BrandPost: How to Use Container Stacking to Drive Cloud Savings of Up to 80%On October 19, 2017 by Zander
As enterprises push more application workloads into public clouds such as Amazon Web Services (AWS), Microsoft Azure, and Google Cloud, high cost is emerging as a major pain point. Purchasing separate cloud instances for each workload takes the efficiencies created by workload stacking away from the end customer. Optimizing and right-sizing instances based on workload patterns are the main levers cloud customers are left with to control costs and increase efficiency. But there’s an advanced strategy that delivers pretty dramatic savings: container stacking within cloud instances.
Container technologies, such as the open-source offerings from Docker, provide a “lightweight” virtual environment that enables multiple applications to share an operating system, but it isolates the individual processes of each app. Stacking multiple containers within a single cloud instance enables multiple applications to share the same OS and instance without interfering with each other. Container stacking can be an effective way to maximize your application density and optimize your utilization of purchased cloud resources.
Using containers allows you to leverage a key feature of virtualization: overcommit. As the term suggests, this means assigning more resource to the workloads in an environment than the physical infrastructure can support simultaneously. This is only possible if the workloads are not active at the same time, which allows high VM-to-host stacking ratios that translate into significant cloud cost savings. The concept of overcommit is familiar to anyone who regularly flies on commercial airlines. Based on experience, the airline knows that not every passenger who has booked the flight will show up. So they book more passengers than they have seats to ensure every seat is filled on every flight. Of course, anyone who regularly flies also knows that sometimes all the booked passengers do show up—bumping someone off the flight. That’s because the airlines make their booking predictions based on averages for each route, rather than an in-depth predictive analysis of each passenger’s schedule based on their individual travel patterns. But that’s exactly the kind of analysis you’ll want to perform to avoid any of your apps getting “bumped.” Having an in-depth understanding of each containerized workload over time is essential to stacking them for greatest efficiency, while ensuring you have adequate resources available at all times.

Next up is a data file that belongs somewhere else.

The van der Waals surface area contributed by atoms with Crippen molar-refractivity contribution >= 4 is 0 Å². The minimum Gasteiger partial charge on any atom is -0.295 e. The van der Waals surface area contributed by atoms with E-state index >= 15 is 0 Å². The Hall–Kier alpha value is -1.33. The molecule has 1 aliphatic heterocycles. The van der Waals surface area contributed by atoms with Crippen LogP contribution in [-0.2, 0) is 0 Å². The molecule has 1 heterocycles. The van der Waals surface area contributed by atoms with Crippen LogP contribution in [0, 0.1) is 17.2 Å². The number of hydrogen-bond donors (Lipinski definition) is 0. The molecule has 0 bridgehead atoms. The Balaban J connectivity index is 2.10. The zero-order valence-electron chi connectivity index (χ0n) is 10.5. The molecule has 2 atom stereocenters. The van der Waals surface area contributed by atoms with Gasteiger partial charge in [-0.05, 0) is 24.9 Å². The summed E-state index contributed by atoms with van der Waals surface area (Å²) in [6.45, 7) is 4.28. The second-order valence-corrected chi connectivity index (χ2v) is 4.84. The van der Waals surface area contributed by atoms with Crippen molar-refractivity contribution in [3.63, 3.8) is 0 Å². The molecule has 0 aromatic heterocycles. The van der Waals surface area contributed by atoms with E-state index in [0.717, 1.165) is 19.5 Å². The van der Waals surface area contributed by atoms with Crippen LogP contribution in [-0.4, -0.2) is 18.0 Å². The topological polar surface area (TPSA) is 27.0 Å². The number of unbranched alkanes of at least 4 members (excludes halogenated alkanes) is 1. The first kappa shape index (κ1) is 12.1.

Critical to this is ensuring you take an analytics approach to “stacking” containers. The key to safely maximizing utilization and leveraging over-commit of resources is “dovetailing” containers based on their detailed intra-day workload patterns. Visualize a Tetris game, with each tile representing the workload patterns of an application within each container. Stacking them so that every space is filled will assure the optimum use of the instance. When stacking containers, you might pair an application that is busy in the morning with another that is busy at night or one that is CPU intensive might be paired with another that is memory intensive. This is no easy task and requires analytics that uses historical workload patterns to predict future requirements in order to safely dovetail the apps. If you can get it right, the payoff is significant. Densify is an analytics service that does just that. Read this case study of savings of 82% by moving from individual AWS instances for 983 workloads to a container stacking strategy.
It’s important to note that container stacking may not be appropriate for every application. Open source container technology is still maturing and doesn’t offer the robust management, security and resiliency that mission-critical applications demand. However, for non-critical apps, container stacking can be a great option. The key is being aware of the limitations of management ecosystem gaps surrounding containers today and making thoughtful decisions about which workloads belong there—and which do not.